The experimental set-up is depicted in Fig. 1c. A glass vapour cell of length L=50 mm is air-heated to 72 C and filled with 87Rb and 10 torr of neon buffer-gas. The rubidium diffusion coefficient is D=1,100 mm2 s−1, satisfying the diffraction-elimination condition with . For our optical depth (6), we arrive at these conditions with a pump intensity of 660 μW mm−2, yielding an EIT line-width of Γ=70 kHz and transmission at ΔΓ of about 1%. In each shot, an image is imprinted on a weak probe pulse (2 μW mm−2) and projected onto the entrance facet of the cell. The transmitted probe at the exit facet is recorded with a CCD camera.

A demonstration of image propagation without diffraction is presented in Fig. 2a with an image of the symbol ‘®’. The 100-μm features in the image are significantly distorted after 50 mm of free-space diffraction. On the EIT resonance (Δ=0), the image covers this distance in 5.75 μs, during which it diffracts and diffuses. However, for Δ=−Γ, both diffraction and diffusion are clearly suppressed. The corresponding calculations verify that the observed minor spreading for Δ=−Γ is due to subdiffractive29 and subdiffusive terms of fourth order in k. Indeed, the k spectrum of the image extends beyond the kk0 region (k0=20 mm−1), as seen in Fig. 1a (Experiment I). For Δ=+Γ, and as predicted in equation (2), the image does not diffuse but rather undergoes substantial diffraction, of effectively twice the distance travelled. The presented calculations are done numerically by taking the Fourier transform of the two-dimensional incident field, multiplying by , and taking the inverse Fourier transform. This computation does not require the paraxial kk0 approximation and is hereafter denoted as the numerical calculation.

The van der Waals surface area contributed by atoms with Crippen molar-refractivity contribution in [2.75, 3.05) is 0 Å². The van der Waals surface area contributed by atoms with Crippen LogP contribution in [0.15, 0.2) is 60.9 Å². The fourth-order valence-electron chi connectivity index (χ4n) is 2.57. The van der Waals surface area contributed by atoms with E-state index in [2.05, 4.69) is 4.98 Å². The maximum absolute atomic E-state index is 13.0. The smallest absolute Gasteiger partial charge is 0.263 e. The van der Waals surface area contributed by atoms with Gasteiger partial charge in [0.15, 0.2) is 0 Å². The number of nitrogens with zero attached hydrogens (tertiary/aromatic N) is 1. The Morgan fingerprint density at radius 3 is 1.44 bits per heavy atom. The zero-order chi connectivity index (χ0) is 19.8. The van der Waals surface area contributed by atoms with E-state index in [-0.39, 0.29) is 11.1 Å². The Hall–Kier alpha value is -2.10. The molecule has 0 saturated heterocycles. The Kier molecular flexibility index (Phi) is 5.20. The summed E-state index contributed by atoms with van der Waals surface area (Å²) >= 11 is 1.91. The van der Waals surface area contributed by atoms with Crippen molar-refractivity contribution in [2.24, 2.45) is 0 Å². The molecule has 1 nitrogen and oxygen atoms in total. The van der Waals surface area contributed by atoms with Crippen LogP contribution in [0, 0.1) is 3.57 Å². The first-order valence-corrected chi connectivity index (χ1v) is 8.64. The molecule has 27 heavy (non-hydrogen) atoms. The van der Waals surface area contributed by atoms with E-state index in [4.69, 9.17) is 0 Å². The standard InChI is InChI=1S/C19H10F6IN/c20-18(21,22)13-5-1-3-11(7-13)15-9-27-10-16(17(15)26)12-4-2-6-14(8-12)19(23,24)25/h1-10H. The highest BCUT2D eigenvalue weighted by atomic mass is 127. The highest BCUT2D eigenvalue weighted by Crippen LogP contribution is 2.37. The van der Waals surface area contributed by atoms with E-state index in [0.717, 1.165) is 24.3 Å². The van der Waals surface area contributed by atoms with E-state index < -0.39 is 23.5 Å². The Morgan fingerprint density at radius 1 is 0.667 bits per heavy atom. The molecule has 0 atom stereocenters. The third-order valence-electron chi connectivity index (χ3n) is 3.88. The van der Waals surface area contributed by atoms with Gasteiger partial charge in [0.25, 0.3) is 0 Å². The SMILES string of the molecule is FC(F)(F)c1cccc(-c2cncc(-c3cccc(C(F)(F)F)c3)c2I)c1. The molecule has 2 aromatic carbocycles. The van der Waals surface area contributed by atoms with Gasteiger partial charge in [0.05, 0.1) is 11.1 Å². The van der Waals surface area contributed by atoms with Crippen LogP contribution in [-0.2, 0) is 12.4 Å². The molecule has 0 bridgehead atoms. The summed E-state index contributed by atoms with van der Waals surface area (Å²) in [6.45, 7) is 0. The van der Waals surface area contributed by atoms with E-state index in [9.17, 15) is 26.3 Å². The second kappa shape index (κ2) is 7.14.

Figure 2: Elimination of diffraction of arbitrary images.
figure2